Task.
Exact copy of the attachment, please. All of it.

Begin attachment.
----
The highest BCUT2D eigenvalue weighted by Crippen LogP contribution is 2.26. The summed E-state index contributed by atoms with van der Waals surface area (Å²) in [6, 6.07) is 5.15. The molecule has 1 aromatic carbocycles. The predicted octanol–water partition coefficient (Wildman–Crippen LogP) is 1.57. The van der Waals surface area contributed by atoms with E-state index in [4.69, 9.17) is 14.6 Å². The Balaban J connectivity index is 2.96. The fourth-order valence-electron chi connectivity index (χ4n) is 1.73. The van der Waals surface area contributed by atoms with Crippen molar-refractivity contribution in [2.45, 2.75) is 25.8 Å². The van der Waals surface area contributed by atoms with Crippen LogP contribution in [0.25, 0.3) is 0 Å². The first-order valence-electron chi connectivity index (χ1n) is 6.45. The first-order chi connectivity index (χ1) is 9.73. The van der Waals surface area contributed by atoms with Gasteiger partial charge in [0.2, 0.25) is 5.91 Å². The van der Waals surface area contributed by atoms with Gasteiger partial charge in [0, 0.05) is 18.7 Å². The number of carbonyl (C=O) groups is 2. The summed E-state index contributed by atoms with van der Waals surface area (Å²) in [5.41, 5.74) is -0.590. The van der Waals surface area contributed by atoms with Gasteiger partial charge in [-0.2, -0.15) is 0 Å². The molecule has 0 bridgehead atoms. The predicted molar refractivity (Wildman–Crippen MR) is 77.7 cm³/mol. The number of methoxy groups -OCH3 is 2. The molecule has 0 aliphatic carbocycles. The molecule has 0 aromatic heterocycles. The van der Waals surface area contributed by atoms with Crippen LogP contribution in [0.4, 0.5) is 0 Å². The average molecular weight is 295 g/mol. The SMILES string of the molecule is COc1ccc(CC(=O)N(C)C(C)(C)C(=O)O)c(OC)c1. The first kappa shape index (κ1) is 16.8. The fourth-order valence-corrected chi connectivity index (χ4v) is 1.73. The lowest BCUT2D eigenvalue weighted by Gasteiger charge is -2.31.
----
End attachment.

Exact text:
The highest BCUT2D eigenvalue weighted by Crippen LogP contribution is 2.26. The summed E-state index contributed by atoms with van der Waals surface area (Å²) in [6, 6.07) is 5.15. The molecule has 1 aromatic carbocycles. The predicted octanol–water partition coefficient (Wildman–Crippen LogP) is 1.57. The van der Waals surface area contributed by atoms with E-state index in [4.69, 9.17) is 14.6 Å². The Balaban J connectivity index is 2.96. The fourth-order valence-electron chi connectivity index (χ4n) is 1.73. The van der Waals surface area contributed by atoms with Crippen molar-refractivity contribution in [2.45, 2.75) is 25.8 Å². The van der Waals surface area contributed by atoms with Crippen LogP contribution in [0.25, 0.3) is 0 Å². The first-order valence-electron chi connectivity index (χ1n) is 6.45. The first-order chi connectivity index (χ1) is 9.73. The van der Waals surface area contributed by atoms with Gasteiger partial charge in [0.2, 0.25) is 5.91 Å². The van der Waals surface area contributed by atoms with Gasteiger partial charge in [0, 0.05) is 18.7 Å². The number of carbonyl (C=O) groups is 2. The summed E-state index contributed by atoms with van der Waals surface area (Å²) in [5.41, 5.74) is -0.590. The van der Waals surface area contributed by atoms with Gasteiger partial charge in [-0.2, -0.15) is 0 Å². The molecule has 0 bridgehead atoms. The predicted molar refractivity (Wildman–Crippen MR) is 77.7 cm³/mol. The number of methoxy groups -OCH3 is 2. The molecule has 0 aliphatic carbocycles. The molecule has 0 aromatic heterocycles. The van der Waals surface area contributed by atoms with Crippen LogP contribution in [0.4, 0.5) is 0 Å². The average molecular weight is 295 g/mol. The SMILES string of the molecule is COc1ccc(CC(=O)N(C)C(C)(C)C(=O)O)c(OC)c1. The first kappa shape index (κ1) is 16.8. The fourth-order valence-corrected chi connectivity index (χ4v) is 1.73. The lowest BCUT2D eigenvalue weighted by Gasteiger charge is -2.31.